George Washington: A New Kind of Leader
Scholar Richard Norton Smith
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George Washington
At the start of the war, George Washington was an extremely wealthy Virginian landowner, but despite his membership in the elite, upper class, he came to represent a struggle that turned his privileged society upside down and allowed people to govern themselves. Perhaps the root of Washington’s commitment to independence can be found in his dealings with the British. Washington was painfully aware that the British saw him as inferior – no small blow for a man who sought to be the wealthiest man in Virginia. As the Revolution approached, Washington became certain that he would never be wholly accepted by the British gentry and, likewise, that unless the colonies asserted themselves against Britain, all of America would remain inferior.

When Washington was chosen to lead the Continental army, the British assumed he would be a failure. Washington had never commanded a successful operation on a major scale. In fact, the French and Indian War was essentially started by Washington’s very public defeat. Still, America needed a leader who would brand the war as “respectable.” As one of the wealthiest men in all the Colonies, the name Washington could lend that necessary sense of dignity to the Revolution.

Upon arrival to meet his army, Washington was appalled by what he saw. The men were sleeping out in the open, lacking weapons, wearing common clothes and showing no signs of the professionalism for which Washington yearned. The General decided to implement order and discipline, a lowly job that would never be done by someone at Washington’s level in a professional army. Nonetheless, Washington issued daily orders to empty the necessaries, provide clean straw for bedding and refrain from fraternizing with the enemy (a serious problem for an army who recently considered themselves British).

In addition to discipline, Washington had the challenge of forging unity out of 13 states that were, for all intensive purposes, 13 separate countries. He had to convince soldiers to fight side-by-side with distant strangers for the completely abstract idea of liberty, not for tangible things like territory, wealth or a paycheck like the British soldiers received. Washington quickly learned how difficult this would be. Soldiers were not about to run face first into open fire without a good reason. Washington was forced to accept that his soldiers needed to be convinced of the fight they were waging. He focused his efforts on persuasion, and it paid off. Washington was said to inspire loyalty from anyone who was near him, and it’s this ability to hold people together that made Washington the right General for the job.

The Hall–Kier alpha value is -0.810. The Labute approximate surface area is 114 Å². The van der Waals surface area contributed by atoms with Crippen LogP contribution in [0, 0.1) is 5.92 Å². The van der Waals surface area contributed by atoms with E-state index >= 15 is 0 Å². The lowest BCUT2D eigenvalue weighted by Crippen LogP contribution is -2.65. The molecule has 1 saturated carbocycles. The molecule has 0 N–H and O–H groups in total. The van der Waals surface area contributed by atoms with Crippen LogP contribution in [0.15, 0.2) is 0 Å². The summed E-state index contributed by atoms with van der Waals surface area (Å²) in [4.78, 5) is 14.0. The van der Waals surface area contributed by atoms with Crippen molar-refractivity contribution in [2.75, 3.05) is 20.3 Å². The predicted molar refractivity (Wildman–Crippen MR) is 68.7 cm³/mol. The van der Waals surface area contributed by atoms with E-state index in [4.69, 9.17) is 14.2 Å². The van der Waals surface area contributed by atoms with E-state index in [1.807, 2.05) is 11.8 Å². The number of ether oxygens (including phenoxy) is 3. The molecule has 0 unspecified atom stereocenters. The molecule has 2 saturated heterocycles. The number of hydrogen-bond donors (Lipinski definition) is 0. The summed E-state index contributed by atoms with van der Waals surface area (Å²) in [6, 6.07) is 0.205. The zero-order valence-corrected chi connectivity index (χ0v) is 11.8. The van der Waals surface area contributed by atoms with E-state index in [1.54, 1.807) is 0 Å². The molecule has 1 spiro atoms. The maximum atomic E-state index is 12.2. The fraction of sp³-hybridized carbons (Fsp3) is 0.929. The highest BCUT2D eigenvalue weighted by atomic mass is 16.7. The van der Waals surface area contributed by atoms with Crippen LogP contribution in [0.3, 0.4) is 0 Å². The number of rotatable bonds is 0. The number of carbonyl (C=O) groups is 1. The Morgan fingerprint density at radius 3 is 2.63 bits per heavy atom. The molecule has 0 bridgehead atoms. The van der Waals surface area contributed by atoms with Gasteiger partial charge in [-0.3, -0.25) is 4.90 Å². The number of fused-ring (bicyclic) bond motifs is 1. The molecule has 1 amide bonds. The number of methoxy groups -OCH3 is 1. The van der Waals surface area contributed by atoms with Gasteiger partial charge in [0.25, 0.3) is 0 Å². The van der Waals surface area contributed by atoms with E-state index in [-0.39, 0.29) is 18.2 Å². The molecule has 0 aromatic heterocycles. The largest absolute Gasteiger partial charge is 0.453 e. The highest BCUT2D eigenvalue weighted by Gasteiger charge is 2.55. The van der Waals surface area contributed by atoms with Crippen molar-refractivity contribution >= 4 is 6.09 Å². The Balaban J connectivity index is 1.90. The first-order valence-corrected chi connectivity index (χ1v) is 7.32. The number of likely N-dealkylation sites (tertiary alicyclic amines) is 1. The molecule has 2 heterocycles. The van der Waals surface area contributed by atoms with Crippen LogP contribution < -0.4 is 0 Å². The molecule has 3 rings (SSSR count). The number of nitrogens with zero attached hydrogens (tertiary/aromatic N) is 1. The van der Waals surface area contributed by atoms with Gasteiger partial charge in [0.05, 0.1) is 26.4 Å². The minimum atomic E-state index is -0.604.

Despite his troops’ loyalty, Washington was pummeled by British forces early in the war. In 1776, Congress was openly discussing whether or not they should replace him with another leader, but in a last-ditch effort, Washington planned a surprise offensive on Hessian troops in the famous act of crossing the Delaware. His dramatic success was followed by another victory just ten miles away. The victories were strategically minor, but they changed the entire psychological picture of the war. With these two battles, Washington became a national hero and a symbol of the Revolution.

Washington also learned to adapt his overall military strategy. Instead of relying on victories, he relied on a strategy of retreat. He believed the Revolution was a war of endurance – the country who could fight longest would win. With British war debt increasing and British popular support decreasing, his theory proved true. In 1781, with the crucial help of the French, Washington planned a major offensive to cut off the British at Yorktown. The “miraculous convergence” was a success and Washington’s long test of endurance came to a victorious end.

After the war, Washington had an incredible respect and following, but instead of taking advantage of his position, he handed his commission – a symbol of his power and authority – back to Congress. It was an electrifying event around the world. Never before had someone of his stature renounced political power at the height of greatness. In that one instant and in his ensuing Presidency, Washington re-defined what it meant to be a great leader.